Veterans who have drug or alcohol problems are more than twice as likely to die by suicide as their comrades, a new study finds. And women veterans with substance use disorders have an even higher rate of suicide -- more than five times that of their peers, the research shows. The risk of suicide differs depending on the type of substance the veteran has problems with, according to the study.
America’s opioid drug epidemic has struck hard in Michigan. But now, a team from the University of Michigan is striking back at a key factor: opioid prescriptions for patients before and after surgery.
Most people would get a little ‘rush’ out of the idea that they’re about to win some money. In fact, if you could look into their brain at that very moment, you’d see lots of activity in the part of the brain that responds to rewards. But for people who’ve been using marijuana, that rush just isn’t as big – and gets smaller over time, a new study finds.
Why does one person who tries cocaine get addicted, and another does not? Why do some people who kick a drug habit stay clean, but others relapse? The answers to these questions may have a lot to do with specific genetic factors that vary from individual to individual, a new study in rats suggests.
As America battles an epidemic of deaths from misused pain pills, a new study suggests an inexpensive way to cut risky use of these drugs by people who have a high chance of overdosing. And it could happen exactly where many patients get those drugs in the first place: the emergency room of their local hospital.
When it comes to prescription painkillers, the difference between controlling pain and dying from an overdose may come down to how strong a prescription the doctor wrote, according to a new study in veterans.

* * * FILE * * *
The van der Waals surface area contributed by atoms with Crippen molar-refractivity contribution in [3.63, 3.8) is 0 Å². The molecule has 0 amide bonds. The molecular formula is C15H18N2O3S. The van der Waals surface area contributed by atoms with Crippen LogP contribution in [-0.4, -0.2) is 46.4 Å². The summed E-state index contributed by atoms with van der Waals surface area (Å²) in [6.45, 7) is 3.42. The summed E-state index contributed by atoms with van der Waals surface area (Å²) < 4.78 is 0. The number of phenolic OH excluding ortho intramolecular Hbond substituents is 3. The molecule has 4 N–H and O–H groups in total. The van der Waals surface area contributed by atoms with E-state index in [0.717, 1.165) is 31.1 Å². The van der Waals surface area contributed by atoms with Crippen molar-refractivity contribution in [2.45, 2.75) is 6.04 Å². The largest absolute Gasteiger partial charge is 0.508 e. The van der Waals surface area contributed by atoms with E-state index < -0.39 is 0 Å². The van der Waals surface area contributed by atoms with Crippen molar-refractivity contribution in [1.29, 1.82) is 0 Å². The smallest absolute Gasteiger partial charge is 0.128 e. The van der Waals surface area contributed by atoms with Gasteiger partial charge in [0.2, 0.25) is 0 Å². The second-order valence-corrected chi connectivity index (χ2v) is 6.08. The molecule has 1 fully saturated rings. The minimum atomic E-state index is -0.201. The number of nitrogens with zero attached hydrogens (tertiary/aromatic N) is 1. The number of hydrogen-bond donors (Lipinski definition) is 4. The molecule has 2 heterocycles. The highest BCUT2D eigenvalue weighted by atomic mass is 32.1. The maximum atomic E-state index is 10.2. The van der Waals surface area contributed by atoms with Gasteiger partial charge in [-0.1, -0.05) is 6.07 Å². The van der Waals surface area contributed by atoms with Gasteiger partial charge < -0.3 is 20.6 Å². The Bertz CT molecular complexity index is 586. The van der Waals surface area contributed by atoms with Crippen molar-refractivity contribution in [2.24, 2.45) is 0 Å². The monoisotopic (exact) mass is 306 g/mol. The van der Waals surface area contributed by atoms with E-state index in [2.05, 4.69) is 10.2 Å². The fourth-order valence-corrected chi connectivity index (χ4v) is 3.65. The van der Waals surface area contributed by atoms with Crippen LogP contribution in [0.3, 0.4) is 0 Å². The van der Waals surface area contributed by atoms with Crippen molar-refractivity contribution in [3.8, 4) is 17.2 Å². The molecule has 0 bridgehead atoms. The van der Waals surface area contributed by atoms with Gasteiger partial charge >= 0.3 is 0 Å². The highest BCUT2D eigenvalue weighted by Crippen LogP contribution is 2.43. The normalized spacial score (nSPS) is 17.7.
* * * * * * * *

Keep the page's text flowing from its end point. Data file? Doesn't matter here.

Marijuana use over time is associated with remembering fewer words from a list, but it did not appear to affect other areas of cognitive function in a study of men and women followed up over 25 years, a new study finds.
Despite stereotypes about college students resorting to black-market Ritalin to help them cram for exams, young people are actually most likely to start misusing prescription stimulant drugs in their high school years, according to new U-M research.
So far this year, 58 people have died from drug overdoses involving the prescription painkiller fentanyl in two counties of metropolitan Detroit, according to new data from the medical examiner offices for both counties. The deaths, in the areas that include Ann Arbor and Detroit, mainly involved fentanyl in combination with other drugs -- including other opiate painkillers, and heroin intentionally adulterated with fentanyl.
Two young men in their late teens sit in adjacent rooms of an inner-city emergency room. One is getting care for injuries he suffered in a fight, the other, for a sore throat. A study finds that the one who had been in a fight will have a nearly 60 percent chance of becoming involved in a violent incident involving a firearm within the next two years.